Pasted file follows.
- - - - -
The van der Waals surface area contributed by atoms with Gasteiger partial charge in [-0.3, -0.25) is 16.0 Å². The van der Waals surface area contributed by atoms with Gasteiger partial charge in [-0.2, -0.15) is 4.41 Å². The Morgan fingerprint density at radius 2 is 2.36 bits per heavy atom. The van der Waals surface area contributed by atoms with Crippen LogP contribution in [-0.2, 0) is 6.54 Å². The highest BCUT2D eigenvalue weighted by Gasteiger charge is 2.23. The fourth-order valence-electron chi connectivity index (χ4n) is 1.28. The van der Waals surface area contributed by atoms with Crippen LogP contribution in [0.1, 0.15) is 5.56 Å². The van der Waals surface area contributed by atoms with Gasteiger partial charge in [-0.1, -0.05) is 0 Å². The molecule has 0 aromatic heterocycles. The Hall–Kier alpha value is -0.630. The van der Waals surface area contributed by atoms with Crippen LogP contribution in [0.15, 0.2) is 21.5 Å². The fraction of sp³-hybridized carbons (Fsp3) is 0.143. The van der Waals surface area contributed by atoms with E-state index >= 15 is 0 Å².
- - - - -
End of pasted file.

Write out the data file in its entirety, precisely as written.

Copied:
The van der Waals surface area contributed by atoms with Gasteiger partial charge in [-0.3, -0.25) is 16.0 Å². The van der Waals surface area contributed by atoms with Gasteiger partial charge in [-0.2, -0.15) is 4.41 Å². The Morgan fingerprint density at radius 2 is 2.36 bits per heavy atom. The van der Waals surface area contributed by atoms with Crippen LogP contribution in [-0.2, 0) is 6.54 Å². The highest BCUT2D eigenvalue weighted by Gasteiger charge is 2.23. The fourth-order valence-electron chi connectivity index (χ4n) is 1.28. The van der Waals surface area contributed by atoms with Crippen LogP contribution in [0.1, 0.15) is 5.56 Å². The van der Waals surface area contributed by atoms with Gasteiger partial charge in [-0.1, -0.05) is 0 Å². The molecule has 0 aromatic heterocycles. The Hall–Kier alpha value is -0.630. The van der Waals surface area contributed by atoms with Crippen LogP contribution in [0.15, 0.2) is 21.5 Å². The fraction of sp³-hybridized carbons (Fsp3) is 0.143. The van der Waals surface area contributed by atoms with E-state index >= 15 is 0 Å².